Functioning of clinic committees and hospital boards in WC

Health (WCPP)

12 August 2020
Chairperson: Ms W Philander (DA)
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Meeting Summary


The Western Cape Department of Health briefed the Standing Committee on the functioning of clinic committees and hospital boards in the Western Cape in a virtual meeting. The Department gave details of the legislation pertaining to clinic committees and hospital boards, and how they were to be constituted. The functional or non-functional status of these committees was also addressed.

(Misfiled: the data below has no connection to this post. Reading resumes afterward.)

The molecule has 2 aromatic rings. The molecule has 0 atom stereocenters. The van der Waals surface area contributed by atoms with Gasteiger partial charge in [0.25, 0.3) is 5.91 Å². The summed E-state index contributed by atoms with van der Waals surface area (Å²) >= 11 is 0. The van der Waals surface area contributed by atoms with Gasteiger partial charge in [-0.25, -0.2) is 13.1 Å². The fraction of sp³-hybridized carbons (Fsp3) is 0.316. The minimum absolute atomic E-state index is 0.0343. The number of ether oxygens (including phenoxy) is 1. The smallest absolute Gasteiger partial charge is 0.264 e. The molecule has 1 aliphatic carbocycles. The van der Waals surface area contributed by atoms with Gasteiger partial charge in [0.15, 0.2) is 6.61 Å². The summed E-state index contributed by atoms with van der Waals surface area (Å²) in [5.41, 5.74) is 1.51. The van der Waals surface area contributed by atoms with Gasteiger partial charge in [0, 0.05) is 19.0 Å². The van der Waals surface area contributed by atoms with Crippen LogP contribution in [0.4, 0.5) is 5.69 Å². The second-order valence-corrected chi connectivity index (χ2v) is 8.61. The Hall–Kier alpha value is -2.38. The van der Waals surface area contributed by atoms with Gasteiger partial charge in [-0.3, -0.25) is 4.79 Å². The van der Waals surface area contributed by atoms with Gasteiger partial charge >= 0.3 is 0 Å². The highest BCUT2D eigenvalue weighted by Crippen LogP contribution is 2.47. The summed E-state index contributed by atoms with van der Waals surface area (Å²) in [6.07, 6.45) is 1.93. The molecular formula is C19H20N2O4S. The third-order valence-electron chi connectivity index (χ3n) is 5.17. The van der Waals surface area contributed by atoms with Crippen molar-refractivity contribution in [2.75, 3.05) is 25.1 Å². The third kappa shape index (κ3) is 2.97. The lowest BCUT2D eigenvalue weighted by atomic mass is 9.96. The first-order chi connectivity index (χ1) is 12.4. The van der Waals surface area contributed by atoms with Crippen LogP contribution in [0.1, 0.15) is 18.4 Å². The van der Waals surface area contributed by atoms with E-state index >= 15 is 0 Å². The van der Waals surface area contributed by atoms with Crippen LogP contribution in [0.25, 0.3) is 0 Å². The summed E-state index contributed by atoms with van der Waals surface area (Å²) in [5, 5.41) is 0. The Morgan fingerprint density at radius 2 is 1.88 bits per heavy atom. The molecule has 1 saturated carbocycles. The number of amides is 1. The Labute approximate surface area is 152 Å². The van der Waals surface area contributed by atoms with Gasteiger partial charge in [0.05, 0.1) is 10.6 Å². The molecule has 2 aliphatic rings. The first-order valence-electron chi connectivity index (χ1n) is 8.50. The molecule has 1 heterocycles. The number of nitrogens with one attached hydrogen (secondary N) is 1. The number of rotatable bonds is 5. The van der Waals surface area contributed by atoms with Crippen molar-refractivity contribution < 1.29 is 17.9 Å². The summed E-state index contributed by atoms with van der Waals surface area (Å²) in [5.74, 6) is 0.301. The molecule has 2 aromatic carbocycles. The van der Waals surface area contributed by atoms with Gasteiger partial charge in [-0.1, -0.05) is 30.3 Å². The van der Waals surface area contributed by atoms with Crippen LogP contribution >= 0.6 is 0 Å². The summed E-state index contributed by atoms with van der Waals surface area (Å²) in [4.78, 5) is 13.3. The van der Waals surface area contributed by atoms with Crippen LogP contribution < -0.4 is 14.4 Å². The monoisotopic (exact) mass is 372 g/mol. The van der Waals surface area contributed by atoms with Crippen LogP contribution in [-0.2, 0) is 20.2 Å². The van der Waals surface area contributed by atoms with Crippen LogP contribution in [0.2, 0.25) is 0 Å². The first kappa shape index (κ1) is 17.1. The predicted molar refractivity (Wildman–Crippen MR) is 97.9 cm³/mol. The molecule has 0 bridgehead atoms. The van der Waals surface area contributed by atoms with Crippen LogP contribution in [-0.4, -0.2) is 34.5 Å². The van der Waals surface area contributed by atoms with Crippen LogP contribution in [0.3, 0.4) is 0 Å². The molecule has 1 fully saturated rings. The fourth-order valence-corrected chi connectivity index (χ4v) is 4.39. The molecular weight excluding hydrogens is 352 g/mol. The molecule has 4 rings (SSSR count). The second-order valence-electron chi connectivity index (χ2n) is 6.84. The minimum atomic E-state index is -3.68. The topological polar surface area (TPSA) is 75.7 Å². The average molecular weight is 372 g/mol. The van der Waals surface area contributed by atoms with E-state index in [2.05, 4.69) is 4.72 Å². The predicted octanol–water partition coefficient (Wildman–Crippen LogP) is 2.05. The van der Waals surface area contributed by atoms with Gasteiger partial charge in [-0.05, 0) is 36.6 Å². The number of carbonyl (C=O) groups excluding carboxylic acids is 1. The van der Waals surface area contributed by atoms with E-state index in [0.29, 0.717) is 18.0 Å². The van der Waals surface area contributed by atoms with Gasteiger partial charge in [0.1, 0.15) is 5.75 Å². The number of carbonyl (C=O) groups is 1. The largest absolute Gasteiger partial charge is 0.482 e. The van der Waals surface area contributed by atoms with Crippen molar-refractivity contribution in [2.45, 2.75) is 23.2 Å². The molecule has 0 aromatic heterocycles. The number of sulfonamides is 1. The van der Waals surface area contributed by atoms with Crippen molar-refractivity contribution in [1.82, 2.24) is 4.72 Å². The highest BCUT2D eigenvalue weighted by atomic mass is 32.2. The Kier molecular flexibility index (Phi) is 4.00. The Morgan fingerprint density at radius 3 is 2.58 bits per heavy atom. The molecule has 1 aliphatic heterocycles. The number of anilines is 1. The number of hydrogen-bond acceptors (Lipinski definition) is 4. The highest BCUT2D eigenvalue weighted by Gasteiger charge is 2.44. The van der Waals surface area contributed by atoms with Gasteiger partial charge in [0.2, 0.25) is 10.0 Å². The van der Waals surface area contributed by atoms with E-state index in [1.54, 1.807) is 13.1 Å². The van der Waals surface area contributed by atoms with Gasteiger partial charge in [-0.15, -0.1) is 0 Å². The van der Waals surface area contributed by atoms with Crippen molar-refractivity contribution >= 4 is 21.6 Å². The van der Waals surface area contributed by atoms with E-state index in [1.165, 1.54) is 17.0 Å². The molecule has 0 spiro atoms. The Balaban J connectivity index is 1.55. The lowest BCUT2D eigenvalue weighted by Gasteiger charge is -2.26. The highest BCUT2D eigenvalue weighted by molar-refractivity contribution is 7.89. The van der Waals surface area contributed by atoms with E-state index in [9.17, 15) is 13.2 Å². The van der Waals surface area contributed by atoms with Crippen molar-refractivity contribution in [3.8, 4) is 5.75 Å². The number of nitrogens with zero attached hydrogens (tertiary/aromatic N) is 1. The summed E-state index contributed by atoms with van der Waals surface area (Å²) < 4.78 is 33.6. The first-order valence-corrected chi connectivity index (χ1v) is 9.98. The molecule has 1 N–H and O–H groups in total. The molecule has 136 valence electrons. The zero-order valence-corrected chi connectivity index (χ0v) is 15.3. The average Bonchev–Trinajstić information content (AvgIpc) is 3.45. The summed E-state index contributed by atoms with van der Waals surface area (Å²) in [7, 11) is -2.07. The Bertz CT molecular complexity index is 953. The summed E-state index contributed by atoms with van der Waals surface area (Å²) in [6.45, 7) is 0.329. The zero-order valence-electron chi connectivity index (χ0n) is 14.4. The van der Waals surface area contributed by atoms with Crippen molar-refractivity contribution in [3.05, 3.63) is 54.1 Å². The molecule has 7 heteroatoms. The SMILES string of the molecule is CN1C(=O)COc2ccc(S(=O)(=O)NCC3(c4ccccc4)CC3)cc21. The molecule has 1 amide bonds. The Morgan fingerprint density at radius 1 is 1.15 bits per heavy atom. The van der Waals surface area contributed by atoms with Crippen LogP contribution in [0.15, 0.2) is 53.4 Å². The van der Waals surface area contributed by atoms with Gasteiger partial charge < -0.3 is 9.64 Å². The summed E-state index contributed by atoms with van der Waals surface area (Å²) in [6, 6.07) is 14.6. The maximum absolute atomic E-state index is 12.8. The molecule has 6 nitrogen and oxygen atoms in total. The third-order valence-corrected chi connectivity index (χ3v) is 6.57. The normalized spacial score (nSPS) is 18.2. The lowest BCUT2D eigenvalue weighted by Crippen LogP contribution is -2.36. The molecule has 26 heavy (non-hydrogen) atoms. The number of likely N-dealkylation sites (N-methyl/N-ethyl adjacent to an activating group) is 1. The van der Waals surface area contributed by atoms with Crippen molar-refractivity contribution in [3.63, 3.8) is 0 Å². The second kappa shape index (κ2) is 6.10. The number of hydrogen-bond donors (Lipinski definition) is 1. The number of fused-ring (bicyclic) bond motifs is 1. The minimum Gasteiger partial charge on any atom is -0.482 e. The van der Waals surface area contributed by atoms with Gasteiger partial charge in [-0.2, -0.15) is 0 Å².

The Department acknowledged the importance of having community support and buy-in when it came to health initiatives, but this support varied among communities, which displayed a general lack of interest. The Department also provided an update on its training programmes, and shared some the implementation challenges that it experienced.

Members wanted to know about councillors’ participation, and how Members of Parliament were appointed to the committees and boards. They asked whether ward committees had been approached to fill the vacant posts on the boards and committees. They also called for timelines on when training would resume.

Meeting report

The Chairperson said the Committee had resolved to hold the current meeting because stakeholders had raised concerns about the implementation of the Clinic Committees and Hospital Boards Act. The Committee had requested a briefing from the Department of Health (DoH) on the matter, and she had received a request from the community Cape Metro Health Forum to address the Committee.